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Ross Neder in Peru

I've been fascinated by glass since the third grade when I discovered that glass was actually a viscous liquid. Thirty years later I still love this medium and the creation of art in the glass medium is the perfect combination of intense physicality, engineering, and the creative process for me. When I'm done with a piece and finally able to touch the work the next day (it takes 15 hours to cool) it's like Christmas but I get to add a work of art to the world that will exist indefinitely and hopefully continue to please people's aesthetic forever.


After creating thousands of works in glass with a focus on bold vibrant colors and large scale, I have finally realized the attribute that I was unconsciously trying to attain. That attribute is visual movement. I want these new works to be so full of life that it appears they are still moving. I now do this consciously by stylizing the physicality of water, fire, wind, growth, etc. The first derivative of all these qualities is life or movement. That is what you get with my work and why it took thirty years to get here.


Twenty-five years ago I had an idea of using glass powder in a way that was totally unique. I failed, but the idea continued to haunt me. The years of practice and the acquisition of copious tools have finally enabled me to produce what I'm calling the Hubble and the Transition Series. It's taken thirty years to get to this point but I am very happy with the result.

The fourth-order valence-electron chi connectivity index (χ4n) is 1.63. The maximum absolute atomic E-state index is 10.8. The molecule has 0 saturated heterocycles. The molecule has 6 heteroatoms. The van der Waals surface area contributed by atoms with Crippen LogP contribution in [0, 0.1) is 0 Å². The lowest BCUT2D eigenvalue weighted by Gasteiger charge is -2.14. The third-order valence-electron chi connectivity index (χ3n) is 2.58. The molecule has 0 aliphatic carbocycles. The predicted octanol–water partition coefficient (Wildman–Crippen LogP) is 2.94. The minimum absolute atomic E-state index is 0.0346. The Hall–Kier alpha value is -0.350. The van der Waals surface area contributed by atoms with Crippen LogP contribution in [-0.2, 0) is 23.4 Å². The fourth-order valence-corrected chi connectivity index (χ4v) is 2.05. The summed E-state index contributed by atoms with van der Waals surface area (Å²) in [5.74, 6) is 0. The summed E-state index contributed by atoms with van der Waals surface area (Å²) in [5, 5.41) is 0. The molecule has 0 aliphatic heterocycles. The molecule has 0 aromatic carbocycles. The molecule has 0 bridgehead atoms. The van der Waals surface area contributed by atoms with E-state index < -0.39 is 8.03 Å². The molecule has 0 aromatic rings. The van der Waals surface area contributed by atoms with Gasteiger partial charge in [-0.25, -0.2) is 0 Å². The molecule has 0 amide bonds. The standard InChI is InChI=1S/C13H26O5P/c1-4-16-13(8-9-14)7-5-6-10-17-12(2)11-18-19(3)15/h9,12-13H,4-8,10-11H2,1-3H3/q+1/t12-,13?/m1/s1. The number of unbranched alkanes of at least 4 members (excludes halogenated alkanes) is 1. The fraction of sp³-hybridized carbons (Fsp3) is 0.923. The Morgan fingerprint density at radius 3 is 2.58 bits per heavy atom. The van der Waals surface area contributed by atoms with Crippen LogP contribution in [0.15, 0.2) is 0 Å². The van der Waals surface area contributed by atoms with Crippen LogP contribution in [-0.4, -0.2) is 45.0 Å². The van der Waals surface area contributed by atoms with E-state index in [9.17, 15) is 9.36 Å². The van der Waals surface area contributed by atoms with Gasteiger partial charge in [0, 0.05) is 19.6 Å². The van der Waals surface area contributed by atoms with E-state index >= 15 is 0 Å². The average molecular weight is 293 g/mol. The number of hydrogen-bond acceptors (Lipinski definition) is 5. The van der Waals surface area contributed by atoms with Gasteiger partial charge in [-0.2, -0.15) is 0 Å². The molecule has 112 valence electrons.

I grew up in a rather divergent home. My father was a nuclear engineer eventually retiring as a VP in Bechtel, and my mother had several masters degrees eventually garnering multitudes of international acclaim for her artistic expertise in Sogetsu Ikebana, textiles, and watercolor painting.


Initially, I followed my father’s bent becoming licensed to operate Naval Nuclear reactors, and eventually earning a PhD in Clinical Psychology. Psychology slowly lost favor and after practicing for about 10 years I totally changed my life's direction from a science-based perspective to an artistically based lifestyle and built my own glass blowing “hot shop”. Given my fairly unique foundation in engineering, academics, and aesthetics I designed and fabricated an artistic environment that allows me to blow glass without the assistance of a large team of support artists. Virtually no other glass artist works alone in the dimensionally large scale that I do. 



In the past 30 years, my art has become widely recognized by galleries, merchants, museums, and collectors all over the world for its scale, vibrancy, and fluidity. It represents the creative energy that could not find full expression in my other careers. I believe that glass is simply a medium to produce a “look at me” response that I try to infuse into every piece I create. Why else have art?

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